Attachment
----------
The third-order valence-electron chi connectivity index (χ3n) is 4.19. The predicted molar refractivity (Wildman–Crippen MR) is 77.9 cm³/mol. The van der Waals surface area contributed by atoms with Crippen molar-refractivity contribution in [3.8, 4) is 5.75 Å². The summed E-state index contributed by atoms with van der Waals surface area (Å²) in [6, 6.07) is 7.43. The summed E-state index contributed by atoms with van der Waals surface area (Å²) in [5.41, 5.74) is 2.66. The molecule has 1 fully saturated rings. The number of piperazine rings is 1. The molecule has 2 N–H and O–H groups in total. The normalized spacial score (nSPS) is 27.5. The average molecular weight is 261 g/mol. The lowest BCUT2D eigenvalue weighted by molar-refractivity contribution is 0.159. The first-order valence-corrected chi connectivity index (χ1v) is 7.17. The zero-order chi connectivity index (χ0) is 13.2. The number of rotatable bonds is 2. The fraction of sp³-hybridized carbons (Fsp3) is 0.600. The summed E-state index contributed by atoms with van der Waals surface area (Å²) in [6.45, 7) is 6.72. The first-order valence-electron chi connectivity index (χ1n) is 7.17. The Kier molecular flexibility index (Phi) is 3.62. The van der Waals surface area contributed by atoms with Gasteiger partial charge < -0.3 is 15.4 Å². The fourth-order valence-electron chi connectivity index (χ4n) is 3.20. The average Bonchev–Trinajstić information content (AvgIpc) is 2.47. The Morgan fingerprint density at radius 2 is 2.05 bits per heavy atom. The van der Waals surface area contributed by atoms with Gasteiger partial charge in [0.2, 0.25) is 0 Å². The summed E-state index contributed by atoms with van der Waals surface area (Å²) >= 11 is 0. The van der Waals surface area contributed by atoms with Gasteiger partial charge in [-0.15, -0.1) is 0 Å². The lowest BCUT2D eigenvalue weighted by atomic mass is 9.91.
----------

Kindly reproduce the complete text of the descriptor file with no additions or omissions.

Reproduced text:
The third-order valence-electron chi connectivity index (χ3n) is 4.19. The predicted molar refractivity (Wildman–Crippen MR) is 77.9 cm³/mol. The van der Waals surface area contributed by atoms with Crippen molar-refractivity contribution in [3.8, 4) is 5.75 Å². The summed E-state index contributed by atoms with van der Waals surface area (Å²) in [6, 6.07) is 7.43. The summed E-state index contributed by atoms with van der Waals surface area (Å²) in [5.41, 5.74) is 2.66. The molecule has 1 fully saturated rings. The number of piperazine rings is 1. The molecule has 2 N–H and O–H groups in total. The normalized spacial score (nSPS) is 27.5. The average molecular weight is 261 g/mol. The lowest BCUT2D eigenvalue weighted by molar-refractivity contribution is 0.159. The first-order valence-corrected chi connectivity index (χ1v) is 7.17. The zero-order chi connectivity index (χ0) is 13.2. The number of rotatable bonds is 2. The fraction of sp³-hybridized carbons (Fsp3) is 0.600. The summed E-state index contributed by atoms with van der Waals surface area (Å²) in [6.45, 7) is 6.72. The first-order valence-electron chi connectivity index (χ1n) is 7.17. The Kier molecular flexibility index (Phi) is 3.62. The van der Waals surface area contributed by atoms with Gasteiger partial charge < -0.3 is 15.4 Å². The fourth-order valence-electron chi connectivity index (χ4n) is 3.20. The average Bonchev–Trinajstić information content (AvgIpc) is 2.47. The Morgan fingerprint density at radius 2 is 2.05 bits per heavy atom. The van der Waals surface area contributed by atoms with Gasteiger partial charge in [0.2, 0.25) is 0 Å². The summed E-state index contributed by atoms with van der Waals surface area (Å²) >= 11 is 0. The van der Waals surface area contributed by atoms with Gasteiger partial charge in [-0.15, -0.1) is 0 Å². The lowest BCUT2D eigenvalue weighted by atomic mass is 9.91.